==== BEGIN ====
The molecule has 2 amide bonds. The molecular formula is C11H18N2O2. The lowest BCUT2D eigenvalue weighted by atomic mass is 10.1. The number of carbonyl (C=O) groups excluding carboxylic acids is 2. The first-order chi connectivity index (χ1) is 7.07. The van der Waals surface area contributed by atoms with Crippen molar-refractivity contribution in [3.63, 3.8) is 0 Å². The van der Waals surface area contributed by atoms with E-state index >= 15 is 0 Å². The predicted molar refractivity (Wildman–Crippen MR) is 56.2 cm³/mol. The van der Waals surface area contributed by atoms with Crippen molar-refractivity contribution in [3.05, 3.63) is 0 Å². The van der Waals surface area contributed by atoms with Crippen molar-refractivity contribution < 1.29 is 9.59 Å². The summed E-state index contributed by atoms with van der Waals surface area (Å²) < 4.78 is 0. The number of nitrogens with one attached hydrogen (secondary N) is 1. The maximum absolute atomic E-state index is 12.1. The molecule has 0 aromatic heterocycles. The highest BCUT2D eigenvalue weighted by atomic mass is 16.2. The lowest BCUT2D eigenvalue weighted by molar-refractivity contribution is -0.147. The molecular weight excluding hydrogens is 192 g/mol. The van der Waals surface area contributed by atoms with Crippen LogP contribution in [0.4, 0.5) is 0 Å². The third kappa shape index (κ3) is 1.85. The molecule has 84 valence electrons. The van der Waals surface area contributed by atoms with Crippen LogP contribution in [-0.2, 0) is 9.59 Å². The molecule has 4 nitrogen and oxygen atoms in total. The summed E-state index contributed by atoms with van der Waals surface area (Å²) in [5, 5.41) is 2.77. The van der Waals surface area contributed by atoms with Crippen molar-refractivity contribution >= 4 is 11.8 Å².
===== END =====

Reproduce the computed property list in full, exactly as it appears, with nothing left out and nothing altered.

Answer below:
The molecule has 2 amide bonds. The molecular formula is C11H18N2O2. The lowest BCUT2D eigenvalue weighted by atomic mass is 10.1. The number of carbonyl (C=O) groups excluding carboxylic acids is 2. The first-order chi connectivity index (χ1) is 7.07. The van der Waals surface area contributed by atoms with Crippen molar-refractivity contribution in [3.63, 3.8) is 0 Å². The van der Waals surface area contributed by atoms with E-state index >= 15 is 0 Å². The predicted molar refractivity (Wildman–Crippen MR) is 56.2 cm³/mol. The van der Waals surface area contributed by atoms with Crippen molar-refractivity contribution in [3.05, 3.63) is 0 Å². The van der Waals surface area contributed by atoms with Crippen molar-refractivity contribution < 1.29 is 9.59 Å². The summed E-state index contributed by atoms with van der Waals surface area (Å²) < 4.78 is 0. The number of nitrogens with one attached hydrogen (secondary N) is 1. The maximum absolute atomic E-state index is 12.1. The molecule has 0 aromatic heterocycles. The highest BCUT2D eigenvalue weighted by atomic mass is 16.2. The lowest BCUT2D eigenvalue weighted by molar-refractivity contribution is -0.147. The molecular weight excluding hydrogens is 192 g/mol. The van der Waals surface area contributed by atoms with Crippen LogP contribution in [0.4, 0.5) is 0 Å². The third kappa shape index (κ3) is 1.85. The molecule has 84 valence electrons. The van der Waals surface area contributed by atoms with Crippen LogP contribution in [-0.2, 0) is 9.59 Å². The molecule has 4 nitrogen and oxygen atoms in total. The summed E-state index contributed by atoms with van der Waals surface area (Å²) in [5, 5.41) is 2.77. The van der Waals surface area contributed by atoms with Crippen molar-refractivity contribution >= 4 is 11.8 Å².